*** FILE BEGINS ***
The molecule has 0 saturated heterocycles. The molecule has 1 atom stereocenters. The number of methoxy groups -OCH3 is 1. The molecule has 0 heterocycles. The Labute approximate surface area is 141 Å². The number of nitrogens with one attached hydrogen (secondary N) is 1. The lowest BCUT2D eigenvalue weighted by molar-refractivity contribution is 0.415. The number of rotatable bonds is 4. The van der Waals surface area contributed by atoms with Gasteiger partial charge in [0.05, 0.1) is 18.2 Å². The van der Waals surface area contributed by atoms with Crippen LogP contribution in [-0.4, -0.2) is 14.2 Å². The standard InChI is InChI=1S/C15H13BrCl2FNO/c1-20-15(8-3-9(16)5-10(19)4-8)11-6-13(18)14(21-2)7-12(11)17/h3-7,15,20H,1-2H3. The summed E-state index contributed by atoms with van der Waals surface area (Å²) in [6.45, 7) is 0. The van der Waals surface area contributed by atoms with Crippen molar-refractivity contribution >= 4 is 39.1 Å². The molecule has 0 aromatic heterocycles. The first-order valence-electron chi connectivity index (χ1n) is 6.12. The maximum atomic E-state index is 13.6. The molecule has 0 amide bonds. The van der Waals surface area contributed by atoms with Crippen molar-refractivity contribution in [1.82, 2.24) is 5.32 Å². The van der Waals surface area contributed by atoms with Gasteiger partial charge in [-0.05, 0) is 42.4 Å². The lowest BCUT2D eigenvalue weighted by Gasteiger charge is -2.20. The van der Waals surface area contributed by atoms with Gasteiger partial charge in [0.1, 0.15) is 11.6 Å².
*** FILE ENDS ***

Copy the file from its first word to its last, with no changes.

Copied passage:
The molecule has 0 saturated heterocycles. The molecule has 1 atom stereocenters. The number of methoxy groups -OCH3 is 1. The molecule has 0 heterocycles. The Labute approximate surface area is 141 Å². The number of nitrogens with one attached hydrogen (secondary N) is 1. The lowest BCUT2D eigenvalue weighted by molar-refractivity contribution is 0.415. The number of rotatable bonds is 4. The van der Waals surface area contributed by atoms with Gasteiger partial charge in [0.05, 0.1) is 18.2 Å². The van der Waals surface area contributed by atoms with Crippen LogP contribution in [-0.4, -0.2) is 14.2 Å². The standard InChI is InChI=1S/C15H13BrCl2FNO/c1-20-15(8-3-9(16)5-10(19)4-8)11-6-13(18)14(21-2)7-12(11)17/h3-7,15,20H,1-2H3. The summed E-state index contributed by atoms with van der Waals surface area (Å²) in [6.45, 7) is 0. The van der Waals surface area contributed by atoms with Crippen molar-refractivity contribution >= 4 is 39.1 Å². The molecule has 0 aromatic heterocycles. The first-order valence-electron chi connectivity index (χ1n) is 6.12. The maximum atomic E-state index is 13.6. The molecule has 0 amide bonds. The van der Waals surface area contributed by atoms with Crippen molar-refractivity contribution in [1.82, 2.24) is 5.32 Å². The van der Waals surface area contributed by atoms with Gasteiger partial charge in [-0.05, 0) is 42.4 Å². The lowest BCUT2D eigenvalue weighted by Gasteiger charge is -2.20. The van der Waals surface area contributed by atoms with Gasteiger partial charge in [0.1, 0.15) is 11.6 Å².